Of the markers we tested, the best sensitivity to identify CC is reached by using sequential criteria of positive calretinin and negative CK5/6 in the calretinin negative cases, with a 100% specificity. Using positive calretinin stain criterion is straight forward, and will result in only a 17.47% loss of sensitivity, or missing 4 out of 23 cases as shown in our study. This may be the second best strategy of using calretinin and/or CK5/6 to differentiate CC from NBD. The criterion of less CK5/6 stain in tumor than NBD requires presence of both tumor and NBD in the same specimens, which would be particularly challenging in core biopsies and cytology specimens. We therefore doubt its clinical usefulness due to specimen type limitations. Negative or 1+ CK5/6 stain gave us the second highest sensitivity, but also led to a significantly lower specificity (100% vs 73.3%, P = 0.007). Despite its single IHC stain requirement, we felt the lower specificity would be a serious concern for its clinical use. Together, we recommend sequential staining pattern of positive calretinin and negative CK5/6 in the calretinin negative cases for differentiating CC from NBD. Future work may focus on larger-scale studies and differentiating CC from HCC and mesothelioma by using these criteria.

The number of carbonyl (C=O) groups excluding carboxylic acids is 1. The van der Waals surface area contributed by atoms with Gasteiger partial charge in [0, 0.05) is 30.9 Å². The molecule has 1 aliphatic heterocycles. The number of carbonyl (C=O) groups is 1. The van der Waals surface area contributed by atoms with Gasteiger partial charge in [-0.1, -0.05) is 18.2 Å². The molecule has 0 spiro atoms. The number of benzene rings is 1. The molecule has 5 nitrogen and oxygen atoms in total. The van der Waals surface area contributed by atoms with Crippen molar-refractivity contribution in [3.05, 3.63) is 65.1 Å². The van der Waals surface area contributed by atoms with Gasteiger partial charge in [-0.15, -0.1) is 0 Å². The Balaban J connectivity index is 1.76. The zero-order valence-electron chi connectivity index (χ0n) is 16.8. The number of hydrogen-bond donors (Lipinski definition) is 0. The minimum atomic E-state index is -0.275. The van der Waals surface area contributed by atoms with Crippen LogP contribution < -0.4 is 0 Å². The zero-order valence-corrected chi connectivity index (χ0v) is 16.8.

We summarized the expression profiles of the common IHC markers for CC, mesothelioma and HCC in Table 6. Interestingly, the positive rates of those markers vary among studies. For example, the positive rate of MOC31 in mesothelioma ranged from 8% to 35%. Consistent with our summary, an excellent review and another guidelines have confirmed such a variation among reports, and made the practical yet useful recommendations on how to best utilize those markers [15, 48, 58]. We suggest to include at least WT1 and D2-40 in the panel to confirm a mesothelial lineage, with optional addition of calretinin, CK5/6 and/or mesothelin. Should WT1 and/or D2-40 stain be not interpretable due to technical issues or limitations (such as a fallen section), one must use other mesothelial markers to rule out the tumors with calretinin and CK5/6 reactivity from mesothelioma, such as CC as shown in this study. The reported different positive rates of the IHC markers may be in part attributed to the various IHC staining methods. For example, we noticed that CK5/6 expression was present in 2% of lung adenocarcinoma by using 1:25 dilution of D5/16B4 antibody (Boehringer-Mannheim) and Envision + biotin free detection system in Dako AutoStainer [16], but 39% by using the same 1:25 dilution of different D5/16B4 antibody (Dako) and Envision + HRP detection system in the same IHC stainer [12]. Similarly, using different dilutions of calretinin antibody (rabbit, Zymed, South San Francisco, CA) seemed to result in different calretinin positive rates in lung adenocarcinoma (8% versus 23%) [11, 12, 16]. Another study also showed that the TTF-1 positive rates in hepatocellular carcinomas vary from 0% to 70% depending on the antibody manufacturer [28]. An in-house validation of new antibodies on various tumors seems a reasonable safe-guard approach and is recommended.